A double-flowered variety of lesser periwinkle (Vinca minor fl. pl.) that has persisted in the wild for more than 160 years
, Melzer R.
, Theißen G.
Annals of Botany
, 2011. V. 107. No. 9. P. 1445–1452.
Журнал с антэкологическими публикациями.
Oxford University Press · email@example.com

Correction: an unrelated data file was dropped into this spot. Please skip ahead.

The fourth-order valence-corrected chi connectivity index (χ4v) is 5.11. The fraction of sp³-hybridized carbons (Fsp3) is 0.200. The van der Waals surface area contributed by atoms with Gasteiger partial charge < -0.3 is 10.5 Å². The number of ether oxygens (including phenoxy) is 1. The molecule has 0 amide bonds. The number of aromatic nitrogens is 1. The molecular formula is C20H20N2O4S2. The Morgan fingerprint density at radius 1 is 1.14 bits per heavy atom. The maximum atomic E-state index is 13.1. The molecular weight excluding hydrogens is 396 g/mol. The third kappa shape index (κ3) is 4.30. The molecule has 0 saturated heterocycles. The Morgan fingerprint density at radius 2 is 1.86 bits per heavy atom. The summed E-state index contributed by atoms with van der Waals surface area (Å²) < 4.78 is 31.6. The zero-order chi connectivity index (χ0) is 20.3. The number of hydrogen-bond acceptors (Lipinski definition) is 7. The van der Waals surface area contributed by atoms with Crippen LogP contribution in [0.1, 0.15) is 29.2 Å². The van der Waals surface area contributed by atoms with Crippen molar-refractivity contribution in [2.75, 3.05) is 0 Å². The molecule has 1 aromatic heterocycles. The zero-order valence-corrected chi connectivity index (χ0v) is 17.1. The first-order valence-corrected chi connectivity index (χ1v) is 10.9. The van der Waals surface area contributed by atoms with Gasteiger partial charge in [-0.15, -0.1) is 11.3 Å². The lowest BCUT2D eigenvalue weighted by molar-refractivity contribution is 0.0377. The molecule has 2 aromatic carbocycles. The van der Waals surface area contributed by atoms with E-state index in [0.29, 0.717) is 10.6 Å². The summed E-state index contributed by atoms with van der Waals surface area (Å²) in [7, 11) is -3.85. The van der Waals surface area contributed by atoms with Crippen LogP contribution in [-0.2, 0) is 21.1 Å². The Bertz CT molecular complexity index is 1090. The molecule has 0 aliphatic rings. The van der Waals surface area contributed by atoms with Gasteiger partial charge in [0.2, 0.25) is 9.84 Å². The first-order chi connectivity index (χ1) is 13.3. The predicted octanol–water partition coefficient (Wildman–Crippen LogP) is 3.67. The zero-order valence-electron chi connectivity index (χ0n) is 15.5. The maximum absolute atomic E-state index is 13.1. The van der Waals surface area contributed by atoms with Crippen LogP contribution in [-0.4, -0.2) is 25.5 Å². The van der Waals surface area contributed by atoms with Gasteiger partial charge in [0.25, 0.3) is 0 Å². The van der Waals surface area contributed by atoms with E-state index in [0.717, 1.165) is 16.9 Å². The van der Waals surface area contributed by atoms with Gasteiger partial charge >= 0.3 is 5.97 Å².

Background and Aims. Homeotic transitions are usually dismissed by population geneticists as credible modes of evolution due to their assumed negative impact on fitness. However, several lines of evidence suggest that such changes in organ identity have played an important role during the origin and subsequent evolution of the angiosperm flower. Better understanding of the performance of wild populations of floral homeotic varieties should help to clarify the evolutionary potential of homeotic mutants. Wild populations of plants with changes in floral symmetry, or with reproductive organs replacing perianth organs or sepals replacing petals have already been documented. However, although double-flowered varieties are quite popular as ornamental and garden plants, they are rarely found in the wild and, if they are, usually occur only as rare mutant individuals, probably because of their low fitness relative to the wild-type. We therefore investigated a double-flowered variety of lesser periwinkle, Vinca minor flore pleno (fl. pl.), that is reported to have existed in the wild for at least 160 years. To assess the merits of this plant as a new model system for investigations on the evolutionary potential of double-flowered varieties we explored the morphological details and distribution of the mutant phenotype. Methods. The floral morphology of the double-flowered variety and of a nearby population of wild-type plants was investigated by means of visual inspection and light microscopy of flowers, the latter involving dissected or sectioned floral organs. Key Results. The double-flowered variety was found in several patches covering dozens of square metres in a forest within the city limits of Jena (Germany). It appears to produce fewer flowers than the wild-type, and its flowers are purple rather than blue. Most sepals in the first floral whorl resemble those in the wild-type, although occasionally one sepal is broadened and twisted. The structure of second-whorl petals is very similar to that of the wild-type, but their number per flower is more variable. The double-flowered character is due to partial or complete transformation of stamens in the third whorl into petaloid organs. Occasionally, ‘flowers within flowers’ also develop on elongated pedicels in the double-flowered variety. Conclusions. The flowers of V. minor fl. pl. show meristic as well as homeotic changes, and occasionally other developmental abnormalities such as mis-shaped sepals or loss of floral determinacy. V. minor fl. pl. thus adds to a growing list of natural floral homeotic varieties that have established persistent populations in the wild. Our case study documents that even mutant varieties that have reproductive organs partially transformed into perianth organs can persist in the wild for centuries. This finding makes it at least conceivable that even double-flowered varieties have the potential to establish new evolutionary lineages, and hence may contribute to macroevolutionary transitions and cladogenesis.